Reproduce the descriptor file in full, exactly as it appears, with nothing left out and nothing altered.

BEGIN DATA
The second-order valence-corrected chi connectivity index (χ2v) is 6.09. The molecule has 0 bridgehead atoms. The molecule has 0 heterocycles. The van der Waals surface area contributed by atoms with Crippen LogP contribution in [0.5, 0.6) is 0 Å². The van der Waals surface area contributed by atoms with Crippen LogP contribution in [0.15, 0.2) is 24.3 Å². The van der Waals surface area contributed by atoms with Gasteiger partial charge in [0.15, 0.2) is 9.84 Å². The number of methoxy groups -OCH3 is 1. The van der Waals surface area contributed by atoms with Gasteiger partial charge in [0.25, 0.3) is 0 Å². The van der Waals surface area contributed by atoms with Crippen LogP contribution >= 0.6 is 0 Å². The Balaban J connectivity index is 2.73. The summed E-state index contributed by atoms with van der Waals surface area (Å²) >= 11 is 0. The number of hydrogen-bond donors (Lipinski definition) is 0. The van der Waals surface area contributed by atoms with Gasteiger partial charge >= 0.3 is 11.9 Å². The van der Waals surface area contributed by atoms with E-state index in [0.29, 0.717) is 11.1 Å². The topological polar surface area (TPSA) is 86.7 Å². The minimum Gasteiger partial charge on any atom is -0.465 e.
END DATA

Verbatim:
The second-order valence-corrected chi connectivity index (χ2v) is 6.09. The molecule has 0 bridgehead atoms. The molecule has 0 heterocycles. The van der Waals surface area contributed by atoms with Crippen LogP contribution in [0.5, 0.6) is 0 Å². The van der Waals surface area contributed by atoms with Crippen LogP contribution in [0.15, 0.2) is 24.3 Å². The van der Waals surface area contributed by atoms with Gasteiger partial charge in [0.15, 0.2) is 9.84 Å². The number of methoxy groups -OCH3 is 1. The van der Waals surface area contributed by atoms with Gasteiger partial charge in [0.25, 0.3) is 0 Å². The van der Waals surface area contributed by atoms with Crippen LogP contribution >= 0.6 is 0 Å². The Balaban J connectivity index is 2.73. The summed E-state index contributed by atoms with van der Waals surface area (Å²) >= 11 is 0. The number of hydrogen-bond donors (Lipinski definition) is 0. The van der Waals surface area contributed by atoms with Gasteiger partial charge >= 0.3 is 11.9 Å². The van der Waals surface area contributed by atoms with E-state index in [0.29, 0.717) is 11.1 Å². The topological polar surface area (TPSA) is 86.7 Å². The minimum Gasteiger partial charge on any atom is -0.465 e.